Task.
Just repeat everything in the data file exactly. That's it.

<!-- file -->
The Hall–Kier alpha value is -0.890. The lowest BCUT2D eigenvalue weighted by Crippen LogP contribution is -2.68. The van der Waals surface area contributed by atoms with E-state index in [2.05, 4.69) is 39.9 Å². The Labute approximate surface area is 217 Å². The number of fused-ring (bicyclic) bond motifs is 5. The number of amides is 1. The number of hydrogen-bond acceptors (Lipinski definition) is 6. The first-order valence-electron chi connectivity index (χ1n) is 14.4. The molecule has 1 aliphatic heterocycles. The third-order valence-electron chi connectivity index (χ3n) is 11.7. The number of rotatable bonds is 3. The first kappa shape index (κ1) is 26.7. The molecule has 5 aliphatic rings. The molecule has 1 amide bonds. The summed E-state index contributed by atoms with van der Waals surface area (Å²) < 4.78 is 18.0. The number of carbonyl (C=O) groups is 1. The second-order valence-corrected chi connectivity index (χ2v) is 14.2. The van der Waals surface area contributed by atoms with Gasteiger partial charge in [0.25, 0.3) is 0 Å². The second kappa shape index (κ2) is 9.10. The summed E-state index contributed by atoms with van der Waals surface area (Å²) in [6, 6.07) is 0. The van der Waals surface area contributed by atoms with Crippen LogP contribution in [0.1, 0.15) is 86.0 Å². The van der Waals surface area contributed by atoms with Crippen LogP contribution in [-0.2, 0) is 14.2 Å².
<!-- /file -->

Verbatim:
The Hall–Kier alpha value is -0.890. The lowest BCUT2D eigenvalue weighted by Crippen LogP contribution is -2.68. The van der Waals surface area contributed by atoms with E-state index in [2.05, 4.69) is 39.9 Å². The Labute approximate surface area is 217 Å². The number of fused-ring (bicyclic) bond motifs is 5. The number of amides is 1. The number of hydrogen-bond acceptors (Lipinski definition) is 6. The first-order valence-electron chi connectivity index (χ1n) is 14.4. The molecule has 1 aliphatic heterocycles. The third-order valence-electron chi connectivity index (χ3n) is 11.7. The number of rotatable bonds is 3. The first kappa shape index (κ1) is 26.7. The molecule has 5 aliphatic rings. The molecule has 1 amide bonds. The summed E-state index contributed by atoms with van der Waals surface area (Å²) < 4.78 is 18.0. The number of carbonyl (C=O) groups is 1. The second-order valence-corrected chi connectivity index (χ2v) is 14.2. The van der Waals surface area contributed by atoms with Gasteiger partial charge in [0.25, 0.3) is 0 Å². The second kappa shape index (κ2) is 9.10. The summed E-state index contributed by atoms with van der Waals surface area (Å²) in [6, 6.07) is 0. The van der Waals surface area contributed by atoms with Crippen LogP contribution in [0.1, 0.15) is 86.0 Å². The van der Waals surface area contributed by atoms with Crippen LogP contribution in [-0.2, 0) is 14.2 Å².